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Spring Snow: The Sea of Fertility, 1 [Paperback]

Yukio Mishima
4.9 out of 5 stars  See all reviews (27 customer reviews)
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Book Description

April 14 1990 Vintage International (Book 1)
Yukio Mishima’s Spring Snow is the first novel in his masterful tetralogy, The Sea of Fertility. Here we meet Shigekuni Honda, who narrates this epic tale of what he believes are the successive reincarnations of his friend, Kiyoaki Matsugae.
 
It is 1912 in Tokyo, and the hermetic world of the ancient aristocracy is being breached for the first time by outsiders — rich provincial families unburdened by tradition, whose money and vitality make them formidable contenders for social and political power. Shigekuni Honda, an aspiring lawyer and his childhood friend, Kiyoaki Matsugae, are the sons of two such families. As they come of age amidst the growing tensions between old and new, Kiyoaki is plagued by his simultaneous love for and loathing of the spirited young woman Ayakura Satoko. But Kiyoaki’s true feelings only become apparent when her sudden engagement to a royal prince shows him the magnitude of his passion — and leads to a love affair both doomed and inevitable.

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Review

“Perfect beauty. . . . A classic of Japanese literature.”
Chicago Sun-Times
 
“Mishima was one of literature's great romantics, a tragedian with a heroic sensibility, an intellectual, an esthete, a man steeped in Western letters who toward the end of his life became a militant Japanese nationalist.”
—Jay McInerney, The New York Times

From the Back Cover

"Mishima is like Stendhal in his precise psychological analyses, like Dostoevsky in his explorations of darkly destructive personalities."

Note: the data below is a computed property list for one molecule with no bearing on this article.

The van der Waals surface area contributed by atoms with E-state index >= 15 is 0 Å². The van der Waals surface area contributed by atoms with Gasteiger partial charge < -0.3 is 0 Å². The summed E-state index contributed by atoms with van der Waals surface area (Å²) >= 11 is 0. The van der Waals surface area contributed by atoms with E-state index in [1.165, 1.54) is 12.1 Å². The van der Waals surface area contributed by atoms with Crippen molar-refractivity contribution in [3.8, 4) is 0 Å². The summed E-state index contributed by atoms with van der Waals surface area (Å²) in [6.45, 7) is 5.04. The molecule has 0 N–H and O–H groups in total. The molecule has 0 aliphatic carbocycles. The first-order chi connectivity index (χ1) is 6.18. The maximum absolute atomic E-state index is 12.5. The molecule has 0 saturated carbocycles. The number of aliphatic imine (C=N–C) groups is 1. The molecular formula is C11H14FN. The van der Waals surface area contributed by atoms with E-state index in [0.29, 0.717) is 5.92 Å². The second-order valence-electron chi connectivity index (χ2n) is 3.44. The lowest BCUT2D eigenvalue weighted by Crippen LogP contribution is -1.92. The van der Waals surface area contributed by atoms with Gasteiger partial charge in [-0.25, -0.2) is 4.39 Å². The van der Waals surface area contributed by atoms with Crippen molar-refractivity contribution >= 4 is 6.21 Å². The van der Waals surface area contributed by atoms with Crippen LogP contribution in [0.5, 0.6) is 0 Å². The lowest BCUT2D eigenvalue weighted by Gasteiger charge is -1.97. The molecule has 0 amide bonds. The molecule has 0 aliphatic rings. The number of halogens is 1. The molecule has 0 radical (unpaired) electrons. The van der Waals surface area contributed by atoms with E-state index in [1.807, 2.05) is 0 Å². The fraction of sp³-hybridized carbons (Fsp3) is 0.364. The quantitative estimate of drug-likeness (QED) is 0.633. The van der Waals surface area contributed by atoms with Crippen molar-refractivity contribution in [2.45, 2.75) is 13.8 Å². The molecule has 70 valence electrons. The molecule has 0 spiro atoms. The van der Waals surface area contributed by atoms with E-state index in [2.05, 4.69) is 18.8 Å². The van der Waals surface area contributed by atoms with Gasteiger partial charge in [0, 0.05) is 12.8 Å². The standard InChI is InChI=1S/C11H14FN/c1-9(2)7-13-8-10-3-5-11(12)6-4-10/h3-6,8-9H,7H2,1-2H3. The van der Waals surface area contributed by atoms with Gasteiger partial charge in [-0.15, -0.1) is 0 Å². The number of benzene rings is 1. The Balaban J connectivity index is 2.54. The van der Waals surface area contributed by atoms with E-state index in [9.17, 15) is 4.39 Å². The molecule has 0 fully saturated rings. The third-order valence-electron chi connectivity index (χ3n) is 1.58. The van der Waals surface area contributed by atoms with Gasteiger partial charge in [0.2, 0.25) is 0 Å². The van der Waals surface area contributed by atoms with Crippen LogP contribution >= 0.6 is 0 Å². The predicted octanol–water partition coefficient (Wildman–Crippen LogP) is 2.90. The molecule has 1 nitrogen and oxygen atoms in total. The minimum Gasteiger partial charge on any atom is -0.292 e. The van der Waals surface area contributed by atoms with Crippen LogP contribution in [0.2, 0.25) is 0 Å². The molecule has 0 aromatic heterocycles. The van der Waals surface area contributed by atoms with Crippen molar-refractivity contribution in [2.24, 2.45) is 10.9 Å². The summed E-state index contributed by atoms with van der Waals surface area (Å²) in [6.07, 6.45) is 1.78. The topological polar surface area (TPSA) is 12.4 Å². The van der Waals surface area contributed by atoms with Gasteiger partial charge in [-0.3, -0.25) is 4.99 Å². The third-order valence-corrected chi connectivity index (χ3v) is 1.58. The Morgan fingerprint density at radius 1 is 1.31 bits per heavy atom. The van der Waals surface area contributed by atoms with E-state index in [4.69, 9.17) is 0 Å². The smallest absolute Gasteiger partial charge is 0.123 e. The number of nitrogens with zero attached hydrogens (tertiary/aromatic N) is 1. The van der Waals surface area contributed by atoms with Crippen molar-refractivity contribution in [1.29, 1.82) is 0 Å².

-- Christian Science Monitor

"[The Sea of Fertility] is a literary legacy on the scale of Proust's."

-- National Review

Translated from the Japanese by Michael Gallagher


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Customer Reviews

4.9 out of 5 stars
4.9 out of 5 stars
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1 of 1 people found the following review helpful
5.0 out of 5 stars beauty is a terrible thing June 5 2001
By Hume An
Format:Paperback
Mishima, in his writing, is often preoccupied with aesthetic beauty. His characters slaver after it, long to assume it, and when apprehension is discovered to be forever out of reach, they long to remove this aesthetic beauty, this otherwordly perfection from the earth vis a vis a dramatic spectacle, which in turn becomes beauty itself.
Along with this obsession with beauty is a suspicion or a questioning of the intrinsic utility of beauty. What is the purpose of perfection if such perfection is ineffectual and even inimical to the human condition apart from the fact that beauty is beauty is beauty . . . ad nauseum?
In many ways Mishima uses Spring Snow as a means of inverting the sentiment of Keats' notion of "Beauty is truth, truth is beauty . . ." However, unlike the spectacle that beauty evokes in some of Mishima's other writings (and even his life), the bubble of spectacle never pops in Spring Snow, instead, beauty ferments and spreads like cancer.
In this novel, Mishima's main characters, Satoka and Kiyoaki, are destroyed by their beauty, their elegance, their noble breeding. Kiyoaki is analogous to Hamlet in his diffidence and his psychic inertia. Moreover, his brilliant physical beauty compounds the aforementioned with an overly large measure of pride, which, along with noble breeding, hermetically seals him into a jar of dreams, self-doubt, anomie, and ennui. Satoka, likewise, is beautiful, perfect, and her perfection carries and transmits a self-possessed, cold, and almost painful glare to the public eye. However, to Kiyoaki, Satoka is a smoldering woman of passion, full of riddles and intrigue.